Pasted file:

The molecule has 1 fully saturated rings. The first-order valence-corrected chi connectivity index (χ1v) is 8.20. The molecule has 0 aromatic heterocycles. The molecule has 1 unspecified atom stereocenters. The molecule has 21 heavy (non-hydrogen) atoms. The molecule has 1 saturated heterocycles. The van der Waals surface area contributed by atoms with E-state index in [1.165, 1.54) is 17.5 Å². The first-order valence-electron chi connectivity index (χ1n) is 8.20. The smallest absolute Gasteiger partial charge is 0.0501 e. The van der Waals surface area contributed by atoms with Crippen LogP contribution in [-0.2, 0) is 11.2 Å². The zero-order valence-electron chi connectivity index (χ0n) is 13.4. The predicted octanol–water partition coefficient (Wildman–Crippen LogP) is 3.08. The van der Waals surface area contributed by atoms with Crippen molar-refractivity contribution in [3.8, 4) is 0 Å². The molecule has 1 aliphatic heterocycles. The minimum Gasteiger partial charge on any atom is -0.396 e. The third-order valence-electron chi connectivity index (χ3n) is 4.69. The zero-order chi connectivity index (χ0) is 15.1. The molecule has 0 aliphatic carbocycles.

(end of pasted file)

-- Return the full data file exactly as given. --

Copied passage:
The molecule has 1 fully saturated rings. The first-order valence-corrected chi connectivity index (χ1v) is 8.20. The molecule has 0 aromatic heterocycles. The molecule has 1 unspecified atom stereocenters. The molecule has 21 heavy (non-hydrogen) atoms. The molecule has 1 saturated heterocycles. The van der Waals surface area contributed by atoms with E-state index in [1.165, 1.54) is 17.5 Å². The first-order valence-electron chi connectivity index (χ1n) is 8.20. The smallest absolute Gasteiger partial charge is 0.0501 e. The van der Waals surface area contributed by atoms with Crippen LogP contribution in [-0.2, 0) is 11.2 Å². The zero-order valence-electron chi connectivity index (χ0n) is 13.4. The predicted octanol–water partition coefficient (Wildman–Crippen LogP) is 3.08. The van der Waals surface area contributed by atoms with Crippen molar-refractivity contribution in [3.8, 4) is 0 Å². The molecule has 1 aliphatic heterocycles. The minimum Gasteiger partial charge on any atom is -0.396 e. The third-order valence-electron chi connectivity index (χ3n) is 4.69. The zero-order chi connectivity index (χ0) is 15.1. The molecule has 0 aliphatic carbocycles.